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New gene may solve the Y - and X - of sex.

New gene may solve the Y (and X) of sex

Whether a person is male or female apparently depends upon a very small portion of the Y chromosome, scientists reported last week. By using abnormal human sex chromosomes and a "Noah's ark" of Y chromosomes from other species, the international research team has cloned an area containing what they say is the gene responsible for at least the first step in sex differentiation.

Although further studies are needed to confirm the gene's exact function, its discovery -- coupled with the concurrent identification of a similar segment on the X chromosome -- should answer some fundamental questions about what determines sex in humans and other species.

Scientists from the University of Helsinki in Finland, the University of British Columbia in Vancouver and the Massachusetts Institute of Technology and the Whitehead Institute for Biomedical Research in Cambridge, Mass., report in the Dec. 24 CELL that the newly cloned segment contains the testis-determining factor gene (TDF). Scientists have said for years that there must be such a factor, a "master" protein coded by the Y chromosome that can determine sex by its presence or absence. The newly identified gene, which the authors conclude "is probably TDF," apparently resides in a DNA segment only 1.3 kilobases long. In comparison, the length of the entire human Y chromosome is about 70,000 kilobases (a standard unit of measure in genetics).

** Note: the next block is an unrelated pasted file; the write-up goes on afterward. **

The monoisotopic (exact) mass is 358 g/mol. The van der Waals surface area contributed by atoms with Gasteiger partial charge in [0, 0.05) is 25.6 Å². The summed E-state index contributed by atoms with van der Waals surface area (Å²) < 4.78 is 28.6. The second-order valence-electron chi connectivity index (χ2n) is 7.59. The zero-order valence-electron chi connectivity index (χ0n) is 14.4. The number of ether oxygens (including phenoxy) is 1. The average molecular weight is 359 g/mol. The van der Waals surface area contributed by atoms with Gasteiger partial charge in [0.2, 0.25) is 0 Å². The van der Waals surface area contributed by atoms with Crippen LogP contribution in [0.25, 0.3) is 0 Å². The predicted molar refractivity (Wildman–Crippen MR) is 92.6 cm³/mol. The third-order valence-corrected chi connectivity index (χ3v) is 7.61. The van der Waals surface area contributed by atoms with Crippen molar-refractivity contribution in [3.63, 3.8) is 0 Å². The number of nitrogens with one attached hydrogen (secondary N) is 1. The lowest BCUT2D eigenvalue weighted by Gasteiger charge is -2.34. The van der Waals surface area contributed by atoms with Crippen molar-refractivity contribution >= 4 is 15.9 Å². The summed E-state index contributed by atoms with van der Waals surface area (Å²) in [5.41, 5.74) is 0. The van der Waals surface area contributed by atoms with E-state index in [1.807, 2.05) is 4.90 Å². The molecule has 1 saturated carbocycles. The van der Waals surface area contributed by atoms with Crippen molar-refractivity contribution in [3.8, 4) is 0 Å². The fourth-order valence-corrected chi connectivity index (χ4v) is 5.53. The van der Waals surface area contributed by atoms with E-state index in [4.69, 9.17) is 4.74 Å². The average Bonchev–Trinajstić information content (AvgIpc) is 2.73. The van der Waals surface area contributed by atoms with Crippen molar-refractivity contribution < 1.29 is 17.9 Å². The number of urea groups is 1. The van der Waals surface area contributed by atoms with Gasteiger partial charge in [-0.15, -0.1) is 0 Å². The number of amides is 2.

With TDF's hypothesized existence as a starting point, the researchers collected data from a wide range of chromosome studies, searching for the genetic segment most likely responsible for determining sex in developing embryos. Included in the study was material from individuals with abnormal configurations of sex chromosomes.

If developed from an egg fertilized by Y-chromosome-bearing sperm, a human embryo usually becomes obviously male. In other words, the presence of both an X and a Y chromosome normally mandates male sexual development, while two X chromosomes mean an individual will be female. But in a relatively small proportion of births, the normal course of events goes awry. For example, there are XX individuals who are essentially male, as there are XY females.

Using dozens of DNA probes that attach to specific genetic sequences, the scientists compared the structures of Y chromosomes from an XX male and an XY female. They found a small portion that "is necessary and sufficient" to induce testis formation: If present, the individual is male; if absent, female. They also found what appears to be a related gene on the X chromosome. To further pinpoint the TDF gene, the researchers looked for the same DNA sequences in other mammals, and found a "striking" degree of similarity among the species, further evidence of the newly described structure's importance.
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Author:Edwards, Diane D.
Publication:Science News
Date:Jan 2, 1988
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